If you still have outlets that aren’t live, it is time to check for GFCIs. A GFCI outlet has two buttons in the middle that say “test” and “reset”. You’ll see these in kitchens, bathrooms, and outside mostly. These GFCI outlets act as a circuit breaker, but in the outlet itself. Any outlet that is attached to them can cause them to trip. Therefore, if any of your outlets are downline from one of them, it would not be live until you reset the GFCI. Check your nearby GFCIs and press the test and then the reset buttons on them. After that, go back and recheck your not live outlets to see if they’re working now.
If none of these things work, you might have a dead outlet or a loose connection. Because outlets are wired in lines, the loose connection may be in the upstream outlet or the dead outlet itself. You’re going to have to check both with your volt tester. To test these, remove the faceplate and hoover the volt tester over where the wire connects to the narrow slot side of the outlet. If there are two wires going in, test them both. Both should be live. If only one is, this outlet isn’t sending electricity to a downstream outlet.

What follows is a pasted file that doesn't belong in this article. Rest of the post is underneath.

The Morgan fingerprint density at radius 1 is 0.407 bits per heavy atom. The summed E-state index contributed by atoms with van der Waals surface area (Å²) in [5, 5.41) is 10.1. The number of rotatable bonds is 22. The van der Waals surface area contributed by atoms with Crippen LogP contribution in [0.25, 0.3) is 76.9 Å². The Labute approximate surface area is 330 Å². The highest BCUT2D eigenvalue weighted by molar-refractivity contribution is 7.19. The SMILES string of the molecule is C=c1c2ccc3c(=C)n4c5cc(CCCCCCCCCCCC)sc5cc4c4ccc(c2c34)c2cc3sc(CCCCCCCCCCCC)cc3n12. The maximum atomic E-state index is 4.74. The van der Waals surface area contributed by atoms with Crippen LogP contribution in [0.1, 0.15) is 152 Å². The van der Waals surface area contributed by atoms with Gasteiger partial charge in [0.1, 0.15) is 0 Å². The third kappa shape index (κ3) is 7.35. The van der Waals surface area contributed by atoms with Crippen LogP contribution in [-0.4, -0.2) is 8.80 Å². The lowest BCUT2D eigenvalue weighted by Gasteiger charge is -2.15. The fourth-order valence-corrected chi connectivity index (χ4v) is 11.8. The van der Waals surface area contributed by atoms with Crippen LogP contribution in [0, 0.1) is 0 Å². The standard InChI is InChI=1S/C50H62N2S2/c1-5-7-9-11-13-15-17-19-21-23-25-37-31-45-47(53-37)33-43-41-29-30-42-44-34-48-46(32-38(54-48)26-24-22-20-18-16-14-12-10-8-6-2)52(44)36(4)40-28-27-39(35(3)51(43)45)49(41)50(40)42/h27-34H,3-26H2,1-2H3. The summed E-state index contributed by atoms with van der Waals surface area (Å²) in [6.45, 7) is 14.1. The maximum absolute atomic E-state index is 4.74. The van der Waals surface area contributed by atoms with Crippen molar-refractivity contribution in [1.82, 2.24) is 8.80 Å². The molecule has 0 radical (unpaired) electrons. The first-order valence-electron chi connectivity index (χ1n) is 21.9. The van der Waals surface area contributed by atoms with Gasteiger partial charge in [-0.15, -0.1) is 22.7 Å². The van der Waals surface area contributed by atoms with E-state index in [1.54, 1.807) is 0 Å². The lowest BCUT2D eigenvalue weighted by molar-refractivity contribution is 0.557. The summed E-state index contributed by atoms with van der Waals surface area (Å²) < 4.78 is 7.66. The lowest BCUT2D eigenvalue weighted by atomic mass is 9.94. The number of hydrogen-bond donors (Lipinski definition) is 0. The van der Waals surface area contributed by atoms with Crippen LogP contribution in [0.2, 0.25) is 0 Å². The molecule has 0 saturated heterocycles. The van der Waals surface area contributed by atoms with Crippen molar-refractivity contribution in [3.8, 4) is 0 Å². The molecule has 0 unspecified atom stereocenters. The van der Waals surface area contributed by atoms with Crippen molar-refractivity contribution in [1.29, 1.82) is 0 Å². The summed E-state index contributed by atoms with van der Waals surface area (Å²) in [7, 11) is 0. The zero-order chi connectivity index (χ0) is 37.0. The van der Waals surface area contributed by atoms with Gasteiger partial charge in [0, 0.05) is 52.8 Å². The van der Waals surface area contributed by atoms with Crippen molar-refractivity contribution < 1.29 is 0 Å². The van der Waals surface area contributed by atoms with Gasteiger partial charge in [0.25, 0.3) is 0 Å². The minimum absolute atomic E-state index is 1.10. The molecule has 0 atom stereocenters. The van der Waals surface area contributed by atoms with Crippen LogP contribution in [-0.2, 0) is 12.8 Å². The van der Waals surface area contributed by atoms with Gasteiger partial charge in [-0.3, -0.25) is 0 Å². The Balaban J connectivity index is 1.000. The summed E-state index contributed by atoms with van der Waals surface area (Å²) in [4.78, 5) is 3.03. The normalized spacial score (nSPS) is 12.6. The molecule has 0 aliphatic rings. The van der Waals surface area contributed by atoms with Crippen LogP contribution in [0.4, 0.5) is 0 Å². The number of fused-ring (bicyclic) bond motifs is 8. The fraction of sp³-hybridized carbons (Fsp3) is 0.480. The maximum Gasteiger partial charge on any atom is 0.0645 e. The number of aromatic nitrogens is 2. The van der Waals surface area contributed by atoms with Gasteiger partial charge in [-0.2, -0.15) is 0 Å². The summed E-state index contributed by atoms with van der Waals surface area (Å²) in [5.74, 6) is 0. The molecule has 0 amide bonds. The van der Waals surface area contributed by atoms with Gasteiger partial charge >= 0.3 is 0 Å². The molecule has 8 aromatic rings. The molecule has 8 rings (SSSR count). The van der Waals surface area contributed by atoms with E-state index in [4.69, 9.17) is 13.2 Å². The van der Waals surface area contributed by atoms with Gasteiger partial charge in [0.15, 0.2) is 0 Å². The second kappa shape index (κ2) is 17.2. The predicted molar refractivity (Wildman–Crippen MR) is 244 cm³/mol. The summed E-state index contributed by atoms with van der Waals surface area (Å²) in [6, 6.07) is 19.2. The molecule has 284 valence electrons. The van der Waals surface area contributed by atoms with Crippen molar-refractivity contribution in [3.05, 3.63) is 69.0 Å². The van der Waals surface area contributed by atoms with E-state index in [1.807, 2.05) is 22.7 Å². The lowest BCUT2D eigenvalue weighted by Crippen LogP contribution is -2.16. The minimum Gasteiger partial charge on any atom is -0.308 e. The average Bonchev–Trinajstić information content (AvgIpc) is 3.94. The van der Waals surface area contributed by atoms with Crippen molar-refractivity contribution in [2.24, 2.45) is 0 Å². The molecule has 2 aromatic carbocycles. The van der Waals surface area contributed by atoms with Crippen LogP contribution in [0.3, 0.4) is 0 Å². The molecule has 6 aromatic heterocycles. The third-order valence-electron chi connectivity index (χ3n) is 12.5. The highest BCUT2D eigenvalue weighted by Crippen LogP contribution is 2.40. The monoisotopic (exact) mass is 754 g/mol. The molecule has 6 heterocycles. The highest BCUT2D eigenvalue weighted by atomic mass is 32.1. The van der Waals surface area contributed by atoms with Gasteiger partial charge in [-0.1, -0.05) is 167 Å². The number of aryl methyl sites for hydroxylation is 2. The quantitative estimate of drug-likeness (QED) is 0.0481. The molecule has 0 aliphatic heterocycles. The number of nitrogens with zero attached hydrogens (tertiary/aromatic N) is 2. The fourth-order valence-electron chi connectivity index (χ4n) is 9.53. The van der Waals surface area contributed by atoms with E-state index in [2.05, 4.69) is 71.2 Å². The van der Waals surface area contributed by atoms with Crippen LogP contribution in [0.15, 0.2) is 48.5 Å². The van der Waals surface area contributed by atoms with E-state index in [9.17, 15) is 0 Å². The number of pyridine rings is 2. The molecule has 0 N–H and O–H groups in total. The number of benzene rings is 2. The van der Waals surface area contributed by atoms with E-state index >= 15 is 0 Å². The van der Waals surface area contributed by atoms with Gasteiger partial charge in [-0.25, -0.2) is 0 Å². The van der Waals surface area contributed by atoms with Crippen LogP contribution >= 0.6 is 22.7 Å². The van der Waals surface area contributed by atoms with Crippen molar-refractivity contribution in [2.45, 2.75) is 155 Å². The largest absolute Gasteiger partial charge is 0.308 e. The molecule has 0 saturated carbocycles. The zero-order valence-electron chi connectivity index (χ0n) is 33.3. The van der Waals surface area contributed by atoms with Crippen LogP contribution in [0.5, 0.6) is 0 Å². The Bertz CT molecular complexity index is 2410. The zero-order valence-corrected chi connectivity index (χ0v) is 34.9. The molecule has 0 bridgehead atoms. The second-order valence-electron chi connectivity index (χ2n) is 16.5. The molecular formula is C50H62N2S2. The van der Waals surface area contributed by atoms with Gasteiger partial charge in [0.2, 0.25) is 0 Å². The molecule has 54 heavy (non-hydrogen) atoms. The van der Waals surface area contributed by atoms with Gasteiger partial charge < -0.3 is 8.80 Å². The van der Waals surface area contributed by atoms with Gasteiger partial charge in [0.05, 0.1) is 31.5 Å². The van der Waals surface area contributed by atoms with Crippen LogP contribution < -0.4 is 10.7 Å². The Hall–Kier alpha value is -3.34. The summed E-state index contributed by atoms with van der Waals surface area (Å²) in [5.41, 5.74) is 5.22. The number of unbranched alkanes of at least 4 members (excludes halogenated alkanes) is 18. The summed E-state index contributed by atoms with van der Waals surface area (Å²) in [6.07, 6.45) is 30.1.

I hope you’ve fixed the problem long before you’ve gotten to the point of rewiring things. If you do need to rewire anything, hire an electrician. Working with electricity is unsafe. An electrician will trace your circuits to find out if just that outlet that is dead, a wire is broken, there’s a loose connection, or some other issue.
Is the Outlet Properly Grounded?
Next, we want to test to see if your outlets are grounded. To do this, we’re going to use the receptacle tester. It’s super easy to use. Just put it in the outlet you’re testing and see what lights turn on. Not all of them are the same, but hopefully you either have a guide or the directions are printed right on the tester. On mine, if the middle and right yellow lights are on, but the leftmost red light is not on, the outlet is grounded. It’s as easy as that! Do that for every outlet. A lot of older homes aren’t grounded. If you’re in that boat, you could always hire someone to add a ground. Otherwise, I’d recommend using good surge protectors on everything you want to protect.
Who is on What Circuit?
Next, it’s time to figure out what your circuits are. If you’re lucky, the previous homeowner did a great job labeling their breaker box. If you’re like most people, you have a mess instead.